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Thursday, August 27, 1998 Published at 06:22 GMT 07:22 UK


Health

Chance discovery prompts tests for CJD

Hospitals routinely keep samples taken from operations


BBC Health Correspondent Fergus Walsh reports
Scientists tracing the spread of new-variant CJD are to test tissue removed from patients during some routine operations.

It follows the chance discovery of proteins associated with the disease - the human form of Mad Cow Disease (BSE) - in the appendix of a patient who died last June.


[ image: Ethical rules for the tests are being prepared]
Ethical rules for the tests are being prepared
The appendix was removed eight months before the patient displayed any symptoms of nvCJD, and nearly three years before he died.

There is currently no test for nvCJD in living people. Scientists who want to know if the UK is heading for an epidemic may now have a way of checking the wider population.


Listen to the reaction of scientists to the development
Hospital labs

Selected tests will be carried out on appendices and tonsils which are routinely kept in hospital laboratories after removal.


[ image: Sir Kenneth Calman: Tests will be anonymous at first]
Sir Kenneth Calman: Tests will be anonymous at first
"This is a possible way of estimating the number of people who might be infected," said the Department of Health. "It's at an early stage. We haven't reached the point of any mass screening yet."

Researchers are preparing procedures and ethical rules for the initial studies which will receive funding through the Medical Research Council.


Sir Kenneth Calman: "A fortuitous discovery"
The Chief Medical Officer, Sir Kenneth Calman, said the tests would be done anonymously, but that could change if they revealed new cases of nvCJD.

"If there are, then I think we would move into a different mode with full involvement of individuals," he said.

Rogue protein


BBC Health Correspondent Fergus Walsh: "Potentially very significant development"
The case behind the latest development involved Tony Barrett, a coastguard from the South West.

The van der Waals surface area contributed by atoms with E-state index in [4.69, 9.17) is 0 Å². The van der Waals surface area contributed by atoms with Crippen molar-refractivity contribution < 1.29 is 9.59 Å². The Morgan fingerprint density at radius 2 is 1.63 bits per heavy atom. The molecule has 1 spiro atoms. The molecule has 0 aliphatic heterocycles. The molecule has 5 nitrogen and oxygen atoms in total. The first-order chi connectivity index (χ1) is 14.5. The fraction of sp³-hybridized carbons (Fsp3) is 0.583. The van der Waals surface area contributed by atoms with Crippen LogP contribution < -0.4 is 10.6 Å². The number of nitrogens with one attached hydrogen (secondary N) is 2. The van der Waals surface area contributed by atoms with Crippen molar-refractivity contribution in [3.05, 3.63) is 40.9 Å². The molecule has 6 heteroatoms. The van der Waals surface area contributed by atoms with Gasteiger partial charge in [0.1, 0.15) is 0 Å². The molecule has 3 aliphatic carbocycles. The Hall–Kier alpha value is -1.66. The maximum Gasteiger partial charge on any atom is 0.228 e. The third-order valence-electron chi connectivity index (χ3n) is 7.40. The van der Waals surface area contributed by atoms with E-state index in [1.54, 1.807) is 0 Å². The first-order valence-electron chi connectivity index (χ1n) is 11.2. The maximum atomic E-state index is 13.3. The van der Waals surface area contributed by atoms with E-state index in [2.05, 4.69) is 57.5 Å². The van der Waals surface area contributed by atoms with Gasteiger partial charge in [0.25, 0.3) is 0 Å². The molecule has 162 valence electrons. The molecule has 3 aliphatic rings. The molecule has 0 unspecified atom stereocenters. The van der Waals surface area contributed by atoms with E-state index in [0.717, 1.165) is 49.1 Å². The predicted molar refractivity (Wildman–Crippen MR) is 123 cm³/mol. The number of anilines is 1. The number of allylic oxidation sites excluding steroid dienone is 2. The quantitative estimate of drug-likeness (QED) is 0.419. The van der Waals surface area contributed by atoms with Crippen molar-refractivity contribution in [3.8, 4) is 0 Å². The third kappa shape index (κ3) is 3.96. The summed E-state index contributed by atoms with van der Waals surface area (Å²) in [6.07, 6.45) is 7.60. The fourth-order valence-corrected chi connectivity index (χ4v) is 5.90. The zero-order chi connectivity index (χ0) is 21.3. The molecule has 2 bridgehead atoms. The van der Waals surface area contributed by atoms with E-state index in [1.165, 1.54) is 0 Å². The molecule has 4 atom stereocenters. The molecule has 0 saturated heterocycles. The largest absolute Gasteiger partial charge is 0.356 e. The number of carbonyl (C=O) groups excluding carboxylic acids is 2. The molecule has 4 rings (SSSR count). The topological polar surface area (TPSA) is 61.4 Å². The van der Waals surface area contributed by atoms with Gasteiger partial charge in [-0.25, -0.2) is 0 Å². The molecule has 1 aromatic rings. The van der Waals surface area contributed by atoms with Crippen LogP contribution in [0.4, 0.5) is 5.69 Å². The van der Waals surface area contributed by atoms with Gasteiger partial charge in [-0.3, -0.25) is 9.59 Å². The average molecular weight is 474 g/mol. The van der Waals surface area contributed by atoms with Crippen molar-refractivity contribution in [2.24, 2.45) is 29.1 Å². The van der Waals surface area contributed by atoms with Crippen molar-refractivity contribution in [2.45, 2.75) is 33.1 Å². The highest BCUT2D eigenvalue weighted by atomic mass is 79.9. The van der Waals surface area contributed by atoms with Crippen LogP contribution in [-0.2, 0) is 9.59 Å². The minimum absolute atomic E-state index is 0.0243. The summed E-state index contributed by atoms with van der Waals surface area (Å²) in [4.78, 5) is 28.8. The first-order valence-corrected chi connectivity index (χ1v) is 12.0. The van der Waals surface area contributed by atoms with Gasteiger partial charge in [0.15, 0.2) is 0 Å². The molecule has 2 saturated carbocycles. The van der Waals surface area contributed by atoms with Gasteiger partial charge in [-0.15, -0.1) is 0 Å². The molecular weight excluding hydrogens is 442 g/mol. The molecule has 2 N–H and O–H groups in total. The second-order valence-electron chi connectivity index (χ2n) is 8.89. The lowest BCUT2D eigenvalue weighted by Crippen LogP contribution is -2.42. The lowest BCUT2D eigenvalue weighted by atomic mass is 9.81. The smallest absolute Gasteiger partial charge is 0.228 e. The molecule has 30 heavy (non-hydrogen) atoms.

His appendix was removed at Torbay hospital in Devon eight months before he displayed nvCJD symptoms.

When he died last year, neurologists went back to check the specimen and found evidence of the rogue protein associated with nv-CJD.

Currently, the only way of confirming a case of new-variant CJD is after a patient has died. This is done by examining brain tissue at post mortem - victims of CJD have fluid-filled cavities in their brains that give them a spongy appearance.

Infected beef

Tony Barrett's is one of 27 confirmed deaths from nvCDJ. The disease is a new form of a well established, although rare, illness that affects the central nervous system. It was linked to BSE-infected meat in 1996.


[ image: nvCJD was linked to BSE in 1996]
nvCJD was linked to BSE in 1996
Since then far-reaching measures have been taken to remove the possibility of infected beef getting into the human food chain.

Nevertheless, some scientists have estimated that, by the end of 1995, each member of the British public may still have eaten an average of 80 contaminated meals.

However, the scientists have no clear idea how many people will actually develop nvCJD. They hope Mr Barrett's case will provide some clues.


[ image: The local health authority has set up a helpline]
The local health authority has set up a helpline
Public reassurance

The surgical instruments used to remove Mr Barrett's appendix were also used in later operations. But Paul Courtney from the West Devon Health Authority stressed that all the equipment would have been thoroughly cleaned and sterilised.


Paul Courtney: The risks are minimal
"We want to reassure any other patients who may have had operations at that time that any risk of contamination by nvCDJ with the surgical instruments is absolutely minimal," he said.

A helpline has been opened for former patients who may be worried: 01803 861854.

Mr Courtney said public health doctors would also give further information through the local media.



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